Penetration of dimethyl fumarate into cerebrospinal fluid and brain: a pharmacokinetic and tissue distribution study in monkeys
Author(s):
N. Penner
,
N. Penner
Affiliations:
B. Zhu
,
B. Zhu
Affiliations:
C. Woodward
,
C. Woodward
Affiliations:
M. Rogge
M. Rogge
Affiliations:
ECTRIMS Online Library. Penner N. 09/15/16; 146512; P672
Natalia Penner
Natalia Penner
Contributions
Abstract

Abstract: P672

Type: Poster

Abstract Category: Therapy - disease modifying - Neuroprotection

Background: Delayed-release dimethyl fumarate (DMF; also known as gastro-resistant DMF) has been approved for the treatment of patients with relapsing multiple sclerosis (MS) or relapsing remitting MS. Studies of DMF in rats and mice suggested DMF and its metabolites penetrate into central nervous system (CNS), however, pharmacokinetics of CNS penetration in monkeys, the most relevant model for clinical translation, have not been studied.

Objectives: To investigate the pharmacokinetics of monomethyl fumarate (MMF) in plasma and cerebrospinal fluid (CSF), and tissue distribution of DMF and its metabolites in brain and spinal cord of monkeys.

Methods: Four cynomolgus monkeys were dosed intra-duodenally with 14C-DMF (25 mg/kg). Plasma and lumbar CSF samples were collected at pre-dose and then at 0.5, 1, 1.5, 2, 4, and 6 h post-dose. Tissue distribution in the CNS was examined at 2 and 4 h by quantitative whole-body autoradiography.

Results: Consistent with previous findings, DMF was not detected in plasma or CSF samples at any time point. Monomethyl fumarate (MMF) was detected in all collected samples as a major metabolite of DMF. Glutathione conjugates of DMF and MMF were minor in plasma and CSF. For MMF, plasma Tmax occurred at 0.5 hours post-dose, while CSF Tmax was delayed to 1.5 h post-dose. Total radioactivity profile was similar, with Tmax in plasma and CSF at 1 and 2 h, respectively. At CSF Cmax, CSF concentrations of MMF and total radioactivity were on average 15% and 30% of plasma concentration. In the terminal phase (3-6 h), the ratio increased to ~40% for both. The highest concentration of DMF-radioactivity in CNS tissues was observed in the frontal lobe cortex, the basal ganglia and thalamus; levels in white matter, optic nerve and spinal cord were 2-3-fold lower. It was shown that DMF-derived radioactivity in CNS is largely bound to tissues.

Conclusions: DMF-derived radioactivity and MMF penetrate into CNS tissues and CSF of monkeys after an oral dose of DMF.

Disclosure: Supported by: Biogen

Natalia Penner: employee of and holds stock/stock options in Biogen

Bing Zhu: employee of and holds stock/stock options in Biogen

Caroline Woodward: employee of and holds stock/stock options in Biogen

Mark Rogge: employee of and holds stock/stock options in Biogen

Abstract: P672

Type: Poster

Abstract Category: Therapy - disease modifying - Neuroprotection

Background: Delayed-release dimethyl fumarate (DMF; also known as gastro-resistant DMF) has been approved for the treatment of patients with relapsing multiple sclerosis (MS) or relapsing remitting MS. Studies of DMF in rats and mice suggested DMF and its metabolites penetrate into central nervous system (CNS), however, pharmacokinetics of CNS penetration in monkeys, the most relevant model for clinical translation, have not been studied.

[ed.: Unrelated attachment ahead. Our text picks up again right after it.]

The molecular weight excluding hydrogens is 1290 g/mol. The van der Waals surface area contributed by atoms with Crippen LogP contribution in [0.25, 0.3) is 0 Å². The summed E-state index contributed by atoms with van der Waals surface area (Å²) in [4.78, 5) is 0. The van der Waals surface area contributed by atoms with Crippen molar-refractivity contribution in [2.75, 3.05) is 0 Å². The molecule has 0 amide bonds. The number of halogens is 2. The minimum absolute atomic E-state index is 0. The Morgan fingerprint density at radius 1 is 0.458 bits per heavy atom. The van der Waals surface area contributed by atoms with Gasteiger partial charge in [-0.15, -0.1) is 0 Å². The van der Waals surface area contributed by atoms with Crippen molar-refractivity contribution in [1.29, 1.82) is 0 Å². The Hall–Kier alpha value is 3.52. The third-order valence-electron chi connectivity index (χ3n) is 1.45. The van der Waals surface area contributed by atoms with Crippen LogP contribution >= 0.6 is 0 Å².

Objectives: To investigate the pharmacokinetics of monomethyl fumarate (MMF) in plasma and cerebrospinal fluid (CSF), and tissue distribution of DMF and its metabolites in brain and spinal cord of monkeys.

Methods: Four cynomolgus monkeys were dosed intra-duodenally with 14C-DMF (25 mg/kg). Plasma and lumbar CSF samples were collected at pre-dose and then at 0.5, 1, 1.5, 2, 4, and 6 h post-dose. Tissue distribution in the CNS was examined at 2 and 4 h by quantitative whole-body autoradiography.

Results: Consistent with previous findings, DMF was not detected in plasma or CSF samples at any time point. Monomethyl fumarate (MMF) was detected in all collected samples as a major metabolite of DMF. Glutathione conjugates of DMF and MMF were minor in plasma and CSF. For MMF, plasma Tmax occurred at 0.5 hours post-dose, while CSF Tmax was delayed to 1.5 h post-dose. Total radioactivity profile was similar, with Tmax in plasma and CSF at 1 and 2 h, respectively. At CSF Cmax, CSF concentrations of MMF and total radioactivity were on average 15% and 30% of plasma concentration. In the terminal phase (3-6 h), the ratio increased to ~40% for both. The highest concentration of DMF-radioactivity in CNS tissues was observed in the frontal lobe cortex, the basal ganglia and thalamus; levels in white matter, optic nerve and spinal cord were 2-3-fold lower. It was shown that DMF-derived radioactivity in CNS is largely bound to tissues.

Conclusions: DMF-derived radioactivity and MMF penetrate into CNS tissues and CSF of monkeys after an oral dose of DMF.

Disclosure: Supported by: Biogen

Natalia Penner: employee of and holds stock/stock options in Biogen

Bing Zhu: employee of and holds stock/stock options in Biogen

Caroline Woodward: employee of and holds stock/stock options in Biogen

Mark Rogge: employee of and holds stock/stock options in Biogen

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